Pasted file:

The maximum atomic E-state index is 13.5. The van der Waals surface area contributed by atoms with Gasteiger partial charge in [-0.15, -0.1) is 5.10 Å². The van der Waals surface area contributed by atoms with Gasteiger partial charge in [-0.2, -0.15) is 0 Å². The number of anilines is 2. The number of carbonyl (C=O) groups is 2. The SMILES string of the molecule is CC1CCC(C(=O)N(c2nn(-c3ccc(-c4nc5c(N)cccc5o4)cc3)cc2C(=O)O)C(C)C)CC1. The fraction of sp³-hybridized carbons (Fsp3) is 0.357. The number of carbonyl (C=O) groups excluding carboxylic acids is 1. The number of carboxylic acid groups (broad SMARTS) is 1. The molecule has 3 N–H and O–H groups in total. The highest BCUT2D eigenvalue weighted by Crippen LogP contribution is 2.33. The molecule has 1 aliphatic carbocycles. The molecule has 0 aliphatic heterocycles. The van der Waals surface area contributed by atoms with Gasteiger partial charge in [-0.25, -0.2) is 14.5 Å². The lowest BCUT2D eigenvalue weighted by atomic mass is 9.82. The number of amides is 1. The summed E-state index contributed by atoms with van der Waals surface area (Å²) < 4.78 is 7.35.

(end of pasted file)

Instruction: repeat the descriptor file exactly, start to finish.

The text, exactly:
The maximum atomic E-state index is 13.5. The van der Waals surface area contributed by atoms with Gasteiger partial charge in [-0.15, -0.1) is 5.10 Å². The van der Waals surface area contributed by atoms with Gasteiger partial charge in [-0.2, -0.15) is 0 Å². The number of anilines is 2. The number of carbonyl (C=O) groups is 2. The SMILES string of the molecule is CC1CCC(C(=O)N(c2nn(-c3ccc(-c4nc5c(N)cccc5o4)cc3)cc2C(=O)O)C(C)C)CC1. The fraction of sp³-hybridized carbons (Fsp3) is 0.357. The number of carbonyl (C=O) groups excluding carboxylic acids is 1. The number of carboxylic acid groups (broad SMARTS) is 1. The molecule has 3 N–H and O–H groups in total. The highest BCUT2D eigenvalue weighted by Crippen LogP contribution is 2.33. The molecule has 1 aliphatic carbocycles. The molecule has 0 aliphatic heterocycles. The van der Waals surface area contributed by atoms with Gasteiger partial charge in [-0.25, -0.2) is 14.5 Å². The lowest BCUT2D eigenvalue weighted by atomic mass is 9.82. The number of amides is 1. The summed E-state index contributed by atoms with van der Waals surface area (Å²) < 4.78 is 7.35.